Death Sentence for U.S. Tournaments? / WTA Thinks Global.
Death Sentence for U.S. Tournaments?
WTA Thinks Global. Kill Local?
By Matthew Cronin
The Sony Ericsson WTA Tour is making a headstrong charge to alter its makeup and its schedule by 2009 and it's possible that some U.S. tournaments - California events in particular - might be left out in the cold.
The USTA, which is heavily invested in American tournaments, is more than upset.
"We've told the WTA that if they persist with these plans that we will be forced to consider all alternatives," USTA president Franklin Johnson told IT.
With its Roadmap 2010 (which may actually come into play by '09), the tour is looking to streamline its tournaments and reduce its schedule. With mounting player injuries and a confusing calendar, there has been a consistent outcry for change, but some are worried that the tour is going too far in attempting to divide the tournaments from four tiers into two - "A's" and "B's" - and by changing the rules so that the stars will have a hard time playing anything but an occasional non-A level tournament.
The tour is pushing a reduced minimum required tournament schedule for top players (likely from 18 to 14), but will also mandate that they show up at the four Slams, four combined events (likely Indian Wells and Miami, potentially Rome or Madrid in the spring, and Shanghai or Beijing in the fall) and possibly another four to six "A" level tournaments.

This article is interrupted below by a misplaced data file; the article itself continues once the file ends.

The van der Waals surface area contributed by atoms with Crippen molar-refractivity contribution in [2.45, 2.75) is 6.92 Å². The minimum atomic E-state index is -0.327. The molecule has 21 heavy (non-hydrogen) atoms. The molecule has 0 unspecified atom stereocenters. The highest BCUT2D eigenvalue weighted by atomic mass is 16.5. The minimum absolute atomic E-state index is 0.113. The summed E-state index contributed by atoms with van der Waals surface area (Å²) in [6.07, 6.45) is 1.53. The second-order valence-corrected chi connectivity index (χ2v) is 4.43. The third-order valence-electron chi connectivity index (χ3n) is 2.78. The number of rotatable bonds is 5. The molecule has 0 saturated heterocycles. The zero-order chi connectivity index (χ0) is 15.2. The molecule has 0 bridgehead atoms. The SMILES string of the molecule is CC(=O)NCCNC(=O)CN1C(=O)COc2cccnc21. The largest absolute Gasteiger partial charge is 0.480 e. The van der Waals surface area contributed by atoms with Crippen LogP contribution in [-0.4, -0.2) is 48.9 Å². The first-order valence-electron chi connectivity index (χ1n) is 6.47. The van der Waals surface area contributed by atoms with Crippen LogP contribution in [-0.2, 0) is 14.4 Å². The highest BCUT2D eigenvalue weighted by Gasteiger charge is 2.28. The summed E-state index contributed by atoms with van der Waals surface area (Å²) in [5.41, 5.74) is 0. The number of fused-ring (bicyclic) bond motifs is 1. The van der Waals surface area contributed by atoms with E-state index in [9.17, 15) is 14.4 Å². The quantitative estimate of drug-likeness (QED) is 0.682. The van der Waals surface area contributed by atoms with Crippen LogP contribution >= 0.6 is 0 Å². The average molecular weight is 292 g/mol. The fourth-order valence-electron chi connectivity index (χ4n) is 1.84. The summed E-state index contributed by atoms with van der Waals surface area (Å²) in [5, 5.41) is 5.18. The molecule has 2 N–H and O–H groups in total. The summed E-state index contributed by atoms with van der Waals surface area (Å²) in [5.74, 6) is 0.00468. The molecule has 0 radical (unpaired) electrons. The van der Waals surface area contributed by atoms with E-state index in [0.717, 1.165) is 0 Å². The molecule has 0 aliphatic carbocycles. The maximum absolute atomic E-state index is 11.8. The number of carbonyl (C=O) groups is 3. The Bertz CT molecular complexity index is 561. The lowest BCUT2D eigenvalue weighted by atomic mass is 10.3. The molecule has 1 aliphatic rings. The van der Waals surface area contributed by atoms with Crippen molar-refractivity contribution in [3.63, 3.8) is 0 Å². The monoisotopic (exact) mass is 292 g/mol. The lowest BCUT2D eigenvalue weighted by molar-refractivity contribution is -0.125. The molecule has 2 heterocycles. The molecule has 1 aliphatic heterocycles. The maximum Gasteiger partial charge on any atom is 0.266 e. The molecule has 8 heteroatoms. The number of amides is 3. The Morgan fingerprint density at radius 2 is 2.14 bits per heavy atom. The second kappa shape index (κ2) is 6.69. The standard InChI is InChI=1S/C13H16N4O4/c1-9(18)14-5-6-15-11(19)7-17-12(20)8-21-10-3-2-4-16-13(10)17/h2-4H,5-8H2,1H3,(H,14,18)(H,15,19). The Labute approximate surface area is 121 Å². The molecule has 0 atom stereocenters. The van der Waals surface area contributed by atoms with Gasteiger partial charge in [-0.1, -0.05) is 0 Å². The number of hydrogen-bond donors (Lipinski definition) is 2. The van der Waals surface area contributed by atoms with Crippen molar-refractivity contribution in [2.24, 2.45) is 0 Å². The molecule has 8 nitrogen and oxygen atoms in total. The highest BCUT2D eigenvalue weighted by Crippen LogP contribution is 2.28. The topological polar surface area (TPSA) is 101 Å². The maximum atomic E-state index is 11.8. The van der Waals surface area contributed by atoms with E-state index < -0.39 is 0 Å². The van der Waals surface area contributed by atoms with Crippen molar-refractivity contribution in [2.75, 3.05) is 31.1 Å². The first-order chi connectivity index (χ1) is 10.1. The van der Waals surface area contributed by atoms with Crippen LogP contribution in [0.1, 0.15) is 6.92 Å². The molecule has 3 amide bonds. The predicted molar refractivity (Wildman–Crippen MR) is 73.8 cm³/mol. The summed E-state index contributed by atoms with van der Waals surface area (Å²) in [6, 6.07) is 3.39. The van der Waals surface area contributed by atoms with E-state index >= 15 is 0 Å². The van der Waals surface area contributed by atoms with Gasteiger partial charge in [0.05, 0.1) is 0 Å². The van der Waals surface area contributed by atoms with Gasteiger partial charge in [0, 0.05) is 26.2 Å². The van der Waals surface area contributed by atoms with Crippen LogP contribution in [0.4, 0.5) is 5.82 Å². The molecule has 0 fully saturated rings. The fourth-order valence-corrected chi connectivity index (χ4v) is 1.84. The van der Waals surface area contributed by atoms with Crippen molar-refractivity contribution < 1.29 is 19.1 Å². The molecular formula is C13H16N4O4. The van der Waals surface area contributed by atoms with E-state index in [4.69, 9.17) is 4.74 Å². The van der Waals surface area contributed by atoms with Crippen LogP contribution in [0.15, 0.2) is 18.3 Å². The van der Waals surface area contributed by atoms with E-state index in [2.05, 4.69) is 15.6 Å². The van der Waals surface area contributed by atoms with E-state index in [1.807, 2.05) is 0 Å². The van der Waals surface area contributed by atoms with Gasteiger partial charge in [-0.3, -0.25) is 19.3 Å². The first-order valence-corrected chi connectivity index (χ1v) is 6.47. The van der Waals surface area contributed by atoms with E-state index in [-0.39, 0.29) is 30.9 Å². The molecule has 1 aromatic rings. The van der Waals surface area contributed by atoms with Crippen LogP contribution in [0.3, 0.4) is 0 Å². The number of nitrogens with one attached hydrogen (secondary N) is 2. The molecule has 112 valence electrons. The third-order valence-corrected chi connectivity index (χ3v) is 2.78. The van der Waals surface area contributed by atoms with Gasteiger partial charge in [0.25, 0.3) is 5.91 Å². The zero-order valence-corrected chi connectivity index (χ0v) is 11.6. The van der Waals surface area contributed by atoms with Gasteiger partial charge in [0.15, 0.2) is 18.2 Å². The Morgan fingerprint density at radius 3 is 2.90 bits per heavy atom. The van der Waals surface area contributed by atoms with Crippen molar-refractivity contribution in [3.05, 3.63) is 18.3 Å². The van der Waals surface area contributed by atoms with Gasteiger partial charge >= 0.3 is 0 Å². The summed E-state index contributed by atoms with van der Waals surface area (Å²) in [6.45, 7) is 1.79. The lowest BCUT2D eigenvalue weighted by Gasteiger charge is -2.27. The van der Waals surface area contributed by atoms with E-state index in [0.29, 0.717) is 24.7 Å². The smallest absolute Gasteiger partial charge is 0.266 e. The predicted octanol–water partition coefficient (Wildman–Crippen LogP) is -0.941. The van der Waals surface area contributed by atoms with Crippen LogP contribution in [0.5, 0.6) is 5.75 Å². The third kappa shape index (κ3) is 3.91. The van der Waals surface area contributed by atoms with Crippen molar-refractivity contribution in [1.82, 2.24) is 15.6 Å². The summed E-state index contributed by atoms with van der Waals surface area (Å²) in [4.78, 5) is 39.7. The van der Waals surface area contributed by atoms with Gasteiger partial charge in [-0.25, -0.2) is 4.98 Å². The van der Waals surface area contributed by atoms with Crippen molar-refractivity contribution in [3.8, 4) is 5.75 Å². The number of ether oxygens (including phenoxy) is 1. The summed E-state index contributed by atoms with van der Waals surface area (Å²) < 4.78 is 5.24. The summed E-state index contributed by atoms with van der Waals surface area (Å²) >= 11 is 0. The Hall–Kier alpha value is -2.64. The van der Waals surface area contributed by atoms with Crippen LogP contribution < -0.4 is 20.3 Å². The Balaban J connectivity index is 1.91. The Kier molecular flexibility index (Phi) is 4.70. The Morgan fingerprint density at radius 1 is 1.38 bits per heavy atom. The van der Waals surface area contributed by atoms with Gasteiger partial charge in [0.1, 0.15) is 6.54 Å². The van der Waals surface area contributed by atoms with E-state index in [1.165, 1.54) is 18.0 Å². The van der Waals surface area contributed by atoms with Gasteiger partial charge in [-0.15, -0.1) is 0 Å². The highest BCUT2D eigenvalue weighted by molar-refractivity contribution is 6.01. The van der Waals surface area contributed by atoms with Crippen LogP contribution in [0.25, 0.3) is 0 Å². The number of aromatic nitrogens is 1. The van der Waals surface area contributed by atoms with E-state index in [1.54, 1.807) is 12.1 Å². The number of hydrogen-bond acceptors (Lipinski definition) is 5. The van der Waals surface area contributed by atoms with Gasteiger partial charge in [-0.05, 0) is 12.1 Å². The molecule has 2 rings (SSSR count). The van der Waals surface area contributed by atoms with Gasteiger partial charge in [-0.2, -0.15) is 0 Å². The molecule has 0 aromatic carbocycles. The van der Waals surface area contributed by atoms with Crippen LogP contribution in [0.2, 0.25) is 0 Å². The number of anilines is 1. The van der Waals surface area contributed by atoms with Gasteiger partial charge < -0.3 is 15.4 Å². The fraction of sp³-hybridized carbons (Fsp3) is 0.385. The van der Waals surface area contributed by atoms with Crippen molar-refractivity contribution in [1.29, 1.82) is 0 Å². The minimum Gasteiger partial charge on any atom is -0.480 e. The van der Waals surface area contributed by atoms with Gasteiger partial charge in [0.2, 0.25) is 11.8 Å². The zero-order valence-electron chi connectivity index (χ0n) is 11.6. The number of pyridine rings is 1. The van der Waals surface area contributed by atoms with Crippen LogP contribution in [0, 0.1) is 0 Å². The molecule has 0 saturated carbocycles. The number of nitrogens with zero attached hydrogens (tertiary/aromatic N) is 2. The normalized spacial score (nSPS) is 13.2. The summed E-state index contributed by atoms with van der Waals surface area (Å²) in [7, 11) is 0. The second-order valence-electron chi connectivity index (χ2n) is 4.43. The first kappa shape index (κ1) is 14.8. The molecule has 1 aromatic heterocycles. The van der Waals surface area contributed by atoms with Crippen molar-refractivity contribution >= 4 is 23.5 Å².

Nothing is ground in stone yet, but the intention is to go with more star-studded, mega events and separate the tournaments that really want to put up the huge bucks to get the "A" designation from those on the borderline, or the small ones who don't have big enough sponsors.
In the U.S, the USTA is hoping to promote clay-court tennis and the WTA's potential move could diminish the successful clay-court events in Amelia Island and Charleston. The USTA is also worried that its U.S. Open Series is at risk, because tournaments like Stanford, Carson and New Haven are unlikely to put up a reported $4-5 million more for an "A" designation and may not be able to maintain their fans bases if they can't attract the stars. "B" level tournaments will be forced to reduce their prize money and points awarded to players.
The USTA has put an enormous amount of resources into developing the three-year-old U.S. Open Series, which is seen as a marked success. A group of U.S. tournament directors sent a letter to WTA Tour CEO Larry Scott earlier this year objecting to the plan and some have discussed legal action.
But Scott said nothing has been decided yet as to whether the "Bs" will be able to recruit a few top 10 players and the possibility exists that the "Bs" will be split into "Bs" and "B-plus." As IT went to press, Scott and a number of WTA tournament directors were about to sit down in Madrid and discuss the roadmap.
"It's premature to say we are headed in one direction with the 'As' and 'Bs.' Series 'B' is critical to the success of the tour," Scott told IT. "We all recognize that smaller events do need some marquee players to be successful. It's all about finding a balance. We all recognize the injury/withdrawal/fatigue issue, and we need to do whatever it takes to create a healthier calendar and to ensure that fans and tournaments are seeing top players play each other on our biggest stages on a consistent basis."